Brian Pointer is a 22-year-old, lefty-hitting corner outfielder. He was a relatively high dollar sign in 2010, out of the 28th round of the draft. He took a $350k bonus to skip his commitment to Oregon State (and perhaps saved himself a snitching to the NCAA). Continue reading…

Phillies Sign Teenagers From Foreign Countries

The Phillies signed three notable players from the International Amateur Free Agent market yesterday. I’ll run them down, and give you a bit of an overview of how the system works.

It’s been widely reported that Venezuelan SS Arquimedes Gamboa signed for $900k. He was BA’s #8 overall July 2 prospect, and Baseball America’s Ben Badler said that at his bonus level, he could “end up being one of the better values at the top of the market”. His 70 grade name aside, (it’s no Rock Shoulders), the “pen to paper” image of him makes him seems like a pretty small dude. Not uncommon for a shortstop.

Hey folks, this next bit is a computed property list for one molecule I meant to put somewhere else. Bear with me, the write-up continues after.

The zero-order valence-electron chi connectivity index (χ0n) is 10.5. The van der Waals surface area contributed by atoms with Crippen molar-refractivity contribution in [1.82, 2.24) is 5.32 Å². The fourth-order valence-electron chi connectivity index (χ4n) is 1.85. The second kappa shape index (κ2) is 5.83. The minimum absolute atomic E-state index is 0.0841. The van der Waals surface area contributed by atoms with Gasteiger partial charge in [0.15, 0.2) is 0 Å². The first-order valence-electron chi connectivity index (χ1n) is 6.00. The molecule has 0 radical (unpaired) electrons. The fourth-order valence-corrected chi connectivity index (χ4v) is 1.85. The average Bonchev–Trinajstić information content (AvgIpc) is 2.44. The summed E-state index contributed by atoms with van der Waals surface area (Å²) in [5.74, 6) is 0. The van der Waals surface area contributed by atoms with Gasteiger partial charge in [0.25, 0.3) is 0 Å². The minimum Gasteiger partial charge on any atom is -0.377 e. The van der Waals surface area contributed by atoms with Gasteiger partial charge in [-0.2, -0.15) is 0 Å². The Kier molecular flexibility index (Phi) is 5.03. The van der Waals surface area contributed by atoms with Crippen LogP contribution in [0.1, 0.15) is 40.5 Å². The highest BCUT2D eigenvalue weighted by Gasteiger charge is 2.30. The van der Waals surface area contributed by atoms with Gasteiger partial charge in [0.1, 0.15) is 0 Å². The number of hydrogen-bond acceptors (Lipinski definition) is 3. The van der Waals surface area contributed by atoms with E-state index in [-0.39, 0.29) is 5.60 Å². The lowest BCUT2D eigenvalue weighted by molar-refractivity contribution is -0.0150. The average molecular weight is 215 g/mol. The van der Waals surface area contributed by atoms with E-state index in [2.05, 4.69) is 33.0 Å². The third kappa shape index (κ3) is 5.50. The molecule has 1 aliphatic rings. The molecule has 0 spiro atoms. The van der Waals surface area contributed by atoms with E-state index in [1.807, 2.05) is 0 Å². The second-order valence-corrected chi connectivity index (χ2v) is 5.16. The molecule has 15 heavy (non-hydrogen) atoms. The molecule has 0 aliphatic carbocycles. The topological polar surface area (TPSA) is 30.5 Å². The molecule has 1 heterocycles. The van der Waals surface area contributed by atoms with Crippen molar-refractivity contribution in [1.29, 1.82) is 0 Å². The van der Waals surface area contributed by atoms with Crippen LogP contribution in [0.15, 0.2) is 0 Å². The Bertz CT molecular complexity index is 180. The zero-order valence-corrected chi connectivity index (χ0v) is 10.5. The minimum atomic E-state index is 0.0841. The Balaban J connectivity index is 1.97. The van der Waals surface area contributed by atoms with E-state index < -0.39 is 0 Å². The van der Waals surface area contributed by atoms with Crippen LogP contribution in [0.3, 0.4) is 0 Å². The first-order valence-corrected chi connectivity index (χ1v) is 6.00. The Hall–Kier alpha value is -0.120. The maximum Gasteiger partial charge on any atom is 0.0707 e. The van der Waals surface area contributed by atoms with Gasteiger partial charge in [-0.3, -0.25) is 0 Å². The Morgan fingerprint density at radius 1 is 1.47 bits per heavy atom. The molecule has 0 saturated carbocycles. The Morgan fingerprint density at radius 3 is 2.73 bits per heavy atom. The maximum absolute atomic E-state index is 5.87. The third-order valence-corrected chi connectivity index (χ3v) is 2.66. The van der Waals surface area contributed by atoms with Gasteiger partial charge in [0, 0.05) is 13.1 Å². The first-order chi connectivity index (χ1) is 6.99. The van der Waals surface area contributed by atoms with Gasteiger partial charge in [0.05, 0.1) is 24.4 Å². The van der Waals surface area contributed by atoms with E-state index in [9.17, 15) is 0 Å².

Continue reading…

Cord Sandberg: Shiny New Thing/Fast Car/Lion/Rose

Sometimes, when you’re looking at a shiny new thing, the “thing” blinds you for a little bit. Because of the shininess.

- Soon-To-Be-Popular Modern Saying

Cord Sandberg is like a 2013 Roadster. He’s maybe lost some of that “new car smell” from a summer spinning his tires around the Gulf Coast of Florida, but his engine still alternately purrs like a kitten and roars like a lion. He’s currently sitting on an every-game-of-the-young-season hitting streak of 12 games, which has gotten some around the internets all abuzz with J.P.-Crawfordian good-time super-happy feelings. And while Sandberg and Crawford came out of the same draft class, and had far different levels of success in 2013, both have put together hot streaks in 2014 that make you look up and wonder if the kitten is actually a lion cub growing up before our very eyes, and lying in wait to ambush and eat his opponent…which I’ll readily admit, would get either of them suspended for nine FIFA matches or released by the Dodgers. Resist the urge, Boys. Continue reading…

The Future is Unwritten: Carlos Tocci